JOURNEYS TO HUMANISM | Seeking Marriage Counseling, Finding Humanism

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Journeys to Humanism,’s regular series, features real stories from humanists in our community. From heartwarming narratives of growth, to more difficult journeys, our readers open up about their experiences coming to humanism.

Stephanie Parker
Corbin, KY

In 2021, I walked into my Baptist church and asked for help with my marriage. That began a long and painful walk out of Christianity and into humanism.

At the time, I had a number of big life events taking place (family member death, birth of a child, home selling/buying, and caretaking of a grandparent) and I was experiencing some very distressing physical symptoms (later attributed to PTSD). I had just come to terms with the patterns in my marriage being a contributing factor in my distress. A decade earlier my husband and I had been recommended to a local pastor for counseling after disclosing an act of physical violence. I was encouraged to pray more, submit more… be better. I’d win him to the Lord or at the very least, my suffering would earn me rewards in heaven.

Ten years later, I had nothing to show for my best efforts but a mental health crisis and my faith in shambles. I sat with my pastor and confessed the most recent event that I felt would help him understand what I was dealing with—a fight that led to my husband’s fist positioned at my face.

“But he didn’t actually hit you?”


My pastor and people around me would say things like:

“But that’s good, for a man”
“We won’t help you unless you prove you are trying”
“Your husband should have been the one speaking”
“But what might you have done to cause this?”

The situation was a mess of chaos. Every pastor and leader just added more and more on top of it all. I walked away with none of the community or prayer or support that I envisioned.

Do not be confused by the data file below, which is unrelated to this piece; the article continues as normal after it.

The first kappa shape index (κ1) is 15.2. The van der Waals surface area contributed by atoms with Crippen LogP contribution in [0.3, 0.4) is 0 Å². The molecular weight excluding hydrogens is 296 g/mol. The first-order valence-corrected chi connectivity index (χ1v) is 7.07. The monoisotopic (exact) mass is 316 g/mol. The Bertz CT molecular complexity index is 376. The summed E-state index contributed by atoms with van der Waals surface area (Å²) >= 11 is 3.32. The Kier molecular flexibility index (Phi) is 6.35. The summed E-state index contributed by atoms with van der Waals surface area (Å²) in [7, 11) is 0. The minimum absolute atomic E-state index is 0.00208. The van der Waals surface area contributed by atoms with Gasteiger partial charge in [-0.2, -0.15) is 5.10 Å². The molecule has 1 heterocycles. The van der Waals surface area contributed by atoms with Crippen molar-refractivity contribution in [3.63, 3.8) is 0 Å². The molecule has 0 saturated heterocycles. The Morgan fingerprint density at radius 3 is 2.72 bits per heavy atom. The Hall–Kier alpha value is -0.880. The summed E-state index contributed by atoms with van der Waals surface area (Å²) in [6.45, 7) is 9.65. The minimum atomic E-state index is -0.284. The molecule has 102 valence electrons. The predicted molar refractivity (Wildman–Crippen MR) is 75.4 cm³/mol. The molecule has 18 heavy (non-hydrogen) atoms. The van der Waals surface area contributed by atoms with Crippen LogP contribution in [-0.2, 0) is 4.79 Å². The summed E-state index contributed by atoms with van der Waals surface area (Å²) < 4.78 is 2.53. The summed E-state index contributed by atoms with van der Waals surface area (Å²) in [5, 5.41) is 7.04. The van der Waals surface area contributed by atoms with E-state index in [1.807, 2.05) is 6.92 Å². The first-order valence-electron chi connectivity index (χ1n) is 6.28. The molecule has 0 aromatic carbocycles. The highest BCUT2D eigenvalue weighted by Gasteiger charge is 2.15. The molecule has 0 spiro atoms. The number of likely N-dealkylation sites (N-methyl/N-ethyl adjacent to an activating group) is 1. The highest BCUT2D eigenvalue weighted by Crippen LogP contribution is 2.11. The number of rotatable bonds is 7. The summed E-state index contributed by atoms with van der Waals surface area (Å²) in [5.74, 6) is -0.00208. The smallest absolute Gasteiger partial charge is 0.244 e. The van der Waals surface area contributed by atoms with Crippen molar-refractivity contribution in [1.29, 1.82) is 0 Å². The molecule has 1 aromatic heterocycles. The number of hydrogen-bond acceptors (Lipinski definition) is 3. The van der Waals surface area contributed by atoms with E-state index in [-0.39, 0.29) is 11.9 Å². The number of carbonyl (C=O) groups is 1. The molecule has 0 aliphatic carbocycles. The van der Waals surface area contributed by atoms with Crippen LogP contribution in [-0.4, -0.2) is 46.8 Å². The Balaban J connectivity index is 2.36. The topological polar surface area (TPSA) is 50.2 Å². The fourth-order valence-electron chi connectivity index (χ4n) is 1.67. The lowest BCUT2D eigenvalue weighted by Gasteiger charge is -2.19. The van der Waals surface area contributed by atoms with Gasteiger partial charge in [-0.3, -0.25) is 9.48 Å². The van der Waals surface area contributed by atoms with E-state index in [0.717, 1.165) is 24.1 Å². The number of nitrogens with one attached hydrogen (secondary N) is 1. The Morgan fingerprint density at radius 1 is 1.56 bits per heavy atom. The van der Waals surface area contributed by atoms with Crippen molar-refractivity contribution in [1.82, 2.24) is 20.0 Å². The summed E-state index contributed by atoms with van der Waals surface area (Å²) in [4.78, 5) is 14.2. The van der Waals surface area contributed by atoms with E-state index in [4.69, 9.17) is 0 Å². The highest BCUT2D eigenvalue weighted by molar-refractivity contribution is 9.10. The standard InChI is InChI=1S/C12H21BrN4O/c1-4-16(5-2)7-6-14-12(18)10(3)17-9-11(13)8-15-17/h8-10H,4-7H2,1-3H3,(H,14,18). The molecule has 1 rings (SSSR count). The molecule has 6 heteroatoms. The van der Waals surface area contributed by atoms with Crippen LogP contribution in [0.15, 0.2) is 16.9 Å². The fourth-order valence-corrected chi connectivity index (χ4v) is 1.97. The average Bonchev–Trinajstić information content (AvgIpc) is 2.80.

But I did meet some great people, great Christians. And for a while, I thought that was the answer. God had a plan, he was teaching me something through this, I was developing my character. But it didn’t always make sense. I wanted to know God, his love and his grace. I was trying to trust God, and I desperately needed community. But somehow I was more alone than I’d ever been. And eventually I realized that there had been no god in any of it. I’d decided what I needed and I found people that would offer those things and used that to confirm the bias I already had toward a god.

When I stepped back, I realized that people do bad and hurtful things and people do beautiful and loving things, and the belief in a god more often resulted in people bringing harm and refusing to take ownership of their actions. I’d hear, “they only needed God’s forgiveness,” or “hurtfulness is evidence of a lack of faith,” or lastly, “their god told them to behave that way.”

I felt like my head was being split into two. I was trying to keep my worldview of God as good and loving in the face of a reality that gave no evidence of that or his realness at all. I finally accepted that and moved to atheism. Atheism was merely the absence of a belief but it didn’t satisfy my desire for a worldview.

I adopted humanism because it allowed me to love others without all the conditions. I didn’t have to constantly assess who was adhering to the religious traditions properly, who was reading the Bible most accurately, or who was the most credible voice for all that “God” thought, believed, wanted. I had a better sense of community because there was no “us” and “them” …everyone was just united in their humanity. I get to learn and grow without fearing that it’s the “enemy tempting” me away from god. I don’t have to worry when my loved ones die that they are suffering in hell and I failed to lead them to Jesus so they could go to heaven.

My mental health improved.

And my marriage, after a decade of chaos, improved as well. My husband gave me space and made an effort to hear me out once we got away from the conservative culture that asks nothing of men but makes women responsible for every “sin” both as the cause and as the ones that need to stop it or forgive it without question. We learned how to communicate—as actual people—and found that we actually enjoyed one another when we ditched all the religious baggage and rules.

Humanism > Christianity

We all have our own stories of how we came to be humanists, and we want to hear yours! Fill out the form here to be featured in this series.